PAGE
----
Flocking Like Sheep: The Culture & Culpability of Corporate Hype
by Jim Finkelstein, Karen Sella & Rob Mason of FutureSense, Inc.
Are the world’s “most admired” companies really living up to their billing? Amidst a sagging economy and business scandal, the answer, it seems, is sadly obvious. The resounding exaltation of Wall Street and beyond rings decidedly hollow through the empty halls of former industry giants; Enron, WorldCom, Qwest… Indeed, the story is becoming all too familiar as we sift through the records of one prodigal company after another. These purported goldmines of best practices and sound investments are too frequently turning up fools gold for unfortunate investors, shareholders, and employees.
Yet this is not another fiery critique or a dire prognosis, but rather a reflection on the culture and culpability of corporate hype. We recently conducted a study to determine if those organizations touted as “most admired/respected” actually outperform other companies. Given the widely publicized array of corporate debacles, perhaps our results are not surprising: those firms consistently labeled as “most admired”—the subjects of countless case studies in best selling books—rarely do better than average in the marketplace.
An over reliance on these “most admired” lists in the glossy “who’s who” of industry magazines has the capacity to severely limit independence, innovation and good old-fashioned common sense. As a result, we have seen business leaders “flocking like sheep” to keep up with the “most admired” without a thorough understanding of actual relevance and application within their respective organizations.
The FutureSense 40 “Most Admired”
We cross-referenced several of the “most admired/respected” lists published annually in magazines, such as those in Fortune and the Financial Times, as well as those companies most mentioned in best selling business books within the last five years. Forty firms showed up repeatedly as being ideal companies to follow. To gauge their performance in comparison to the overall market average, we then reviewed these companies’ stock prices against the S&P 500, the NASDAQ, and the Dow Jones over the last five years.
Out of the 40 “most admired” companies, only 14 (or 35%) outperformed all three composites while 11 firms (or 28%) performed below (often far below) all three. Thirteen (or 33%) of the top 40 firms performed with mixed results with their stock prices lurching above and below the overall market over the five-year period in a rather volatile fashion. Neither outperforming nor under performing, 2 (or 5%) companies consistently matched the market.
Review our findings in greater detail: FutureSense40.
Flocking Like Sheep
Since 26 (or 65%) of the 40 “most admired” companies did not perform better than market average, one has to question what being “most admired” really means. Fortune and the Financial Times surveyed executives across the globe about specific (?) criteria such as “quality of management” and “global business acumen” in order to compile their lists. Thus, their respective data may indicate the businesses most admired by business leaders. On the other hand, those companies in best selling business books are generally mentioned in service of the authors’ biases—sometimes supported by quantitative data and more often, qualitative anecdotes. Indeed, some of the books about “great” companies are simply self-serving marketing vehicles produced by the very same “great” corporations to drive public admiration their self-proclaimed “greatness.”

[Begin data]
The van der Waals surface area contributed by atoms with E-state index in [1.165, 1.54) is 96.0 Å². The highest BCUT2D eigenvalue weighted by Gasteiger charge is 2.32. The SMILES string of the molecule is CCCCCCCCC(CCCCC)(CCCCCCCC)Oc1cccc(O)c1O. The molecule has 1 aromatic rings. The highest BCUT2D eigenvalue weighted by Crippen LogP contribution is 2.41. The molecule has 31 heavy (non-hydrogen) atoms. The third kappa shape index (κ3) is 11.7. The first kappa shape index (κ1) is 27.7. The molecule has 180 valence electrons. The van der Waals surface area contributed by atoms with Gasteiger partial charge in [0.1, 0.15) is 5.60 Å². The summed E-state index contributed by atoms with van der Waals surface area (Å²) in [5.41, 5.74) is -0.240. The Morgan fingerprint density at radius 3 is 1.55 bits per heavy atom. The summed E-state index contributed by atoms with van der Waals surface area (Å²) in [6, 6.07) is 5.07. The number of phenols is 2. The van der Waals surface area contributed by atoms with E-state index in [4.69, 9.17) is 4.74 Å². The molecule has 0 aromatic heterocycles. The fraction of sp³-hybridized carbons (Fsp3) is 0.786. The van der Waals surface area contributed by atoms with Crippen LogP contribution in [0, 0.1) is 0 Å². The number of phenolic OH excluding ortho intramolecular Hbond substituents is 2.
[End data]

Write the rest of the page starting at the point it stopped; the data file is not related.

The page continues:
Since executive and expert opinion together created a top forty list in which the clear majority regularly performed below the market, we can only assume that there is much misconception amongst executives and experts alike as to which companies are truly great and what really defines greatness. It seems obvious that great popularity is hardly an accurate indicator of great performance, and yet it would seem that many of us still confuse the best and brightest for the bright and shiniest.
Relying on opinions without independent thought and critical analysis may be expedient, but it is hardly admirable. In fact, this tendency to follow the “most admired” often results in generally smart companies flocking like sheep to achieve little more than the latest conventional thinking and corporate hype.
Exercise Common Sense
Unfortunately, the reliance on “top 40” lists is firmly rooted in the corporate world and perhaps our own cultural ethos. There is a distinct tendency, one might say even an infatuation, to readily consume “best of” lists which systematically arrange anything from universities to mountain bikes in some hierarchical fashion. In fact, by creating our own “top 40” list, we are certainly subject to our own criticism.
Our point, however, is that these lists and case studies—while not inconsequential—are inadequate in defining admirable corporate trends. Some companies, such as GE, have consistently done well and outperformed the market, but other “highly most admired” firms such as Ford Motor have gone in the opposite direction. Both are considered “great” by the same standards, yet the two really do not match up in the market.
Here’s a novel thought: judge other companies by your own professional and organizational standards before leaping to join the ranks of the “most admired.” After all, truly great organizations are led by those who recognize the difference between worthless hype and valuable innovation.